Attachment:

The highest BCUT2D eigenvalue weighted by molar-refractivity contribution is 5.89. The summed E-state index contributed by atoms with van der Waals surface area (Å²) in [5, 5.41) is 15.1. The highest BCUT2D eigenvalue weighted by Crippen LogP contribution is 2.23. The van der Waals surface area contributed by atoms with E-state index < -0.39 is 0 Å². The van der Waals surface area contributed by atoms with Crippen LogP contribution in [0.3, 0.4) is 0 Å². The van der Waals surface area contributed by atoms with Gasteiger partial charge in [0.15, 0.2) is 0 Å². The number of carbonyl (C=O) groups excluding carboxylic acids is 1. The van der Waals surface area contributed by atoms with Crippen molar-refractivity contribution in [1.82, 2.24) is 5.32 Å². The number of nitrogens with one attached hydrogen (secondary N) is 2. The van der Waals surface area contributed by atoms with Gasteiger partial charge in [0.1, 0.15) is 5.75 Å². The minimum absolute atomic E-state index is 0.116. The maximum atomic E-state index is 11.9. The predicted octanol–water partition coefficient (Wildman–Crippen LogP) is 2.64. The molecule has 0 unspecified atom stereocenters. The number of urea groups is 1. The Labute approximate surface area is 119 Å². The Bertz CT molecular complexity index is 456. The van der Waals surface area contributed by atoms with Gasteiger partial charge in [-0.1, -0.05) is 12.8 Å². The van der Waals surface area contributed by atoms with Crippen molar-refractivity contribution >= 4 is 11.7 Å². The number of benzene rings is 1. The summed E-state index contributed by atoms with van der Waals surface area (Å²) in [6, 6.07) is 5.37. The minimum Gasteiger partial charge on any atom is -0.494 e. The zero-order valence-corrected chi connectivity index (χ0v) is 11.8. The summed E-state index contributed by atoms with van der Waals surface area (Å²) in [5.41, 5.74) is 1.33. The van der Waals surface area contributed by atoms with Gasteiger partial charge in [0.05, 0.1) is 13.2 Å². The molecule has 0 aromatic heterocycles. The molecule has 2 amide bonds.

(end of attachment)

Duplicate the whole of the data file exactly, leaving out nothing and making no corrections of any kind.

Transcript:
The highest BCUT2D eigenvalue weighted by molar-refractivity contribution is 5.89. The summed E-state index contributed by atoms with van der Waals surface area (Å²) in [5, 5.41) is 15.1. The highest BCUT2D eigenvalue weighted by Crippen LogP contribution is 2.23. The van der Waals surface area contributed by atoms with E-state index < -0.39 is 0 Å². The van der Waals surface area contributed by atoms with Crippen LogP contribution in [0.3, 0.4) is 0 Å². The van der Waals surface area contributed by atoms with Gasteiger partial charge in [0.15, 0.2) is 0 Å². The number of carbonyl (C=O) groups excluding carboxylic acids is 1. The van der Waals surface area contributed by atoms with Crippen molar-refractivity contribution in [1.82, 2.24) is 5.32 Å². The number of nitrogens with one attached hydrogen (secondary N) is 2. The van der Waals surface area contributed by atoms with Gasteiger partial charge in [0.1, 0.15) is 5.75 Å². The minimum absolute atomic E-state index is 0.116. The maximum atomic E-state index is 11.9. The predicted octanol–water partition coefficient (Wildman–Crippen LogP) is 2.64. The molecule has 0 unspecified atom stereocenters. The number of urea groups is 1. The Labute approximate surface area is 119 Å². The Bertz CT molecular complexity index is 456. The van der Waals surface area contributed by atoms with Gasteiger partial charge in [-0.1, -0.05) is 12.8 Å². The van der Waals surface area contributed by atoms with Crippen molar-refractivity contribution >= 4 is 11.7 Å². The number of benzene rings is 1. The summed E-state index contributed by atoms with van der Waals surface area (Å²) in [6, 6.07) is 5.37. The minimum Gasteiger partial charge on any atom is -0.494 e. The zero-order valence-corrected chi connectivity index (χ0v) is 11.8. The summed E-state index contributed by atoms with van der Waals surface area (Å²) in [5.41, 5.74) is 1.33. The van der Waals surface area contributed by atoms with Gasteiger partial charge in [0.05, 0.1) is 13.2 Å². The molecule has 0 aromatic heterocycles. The molecule has 2 amide bonds.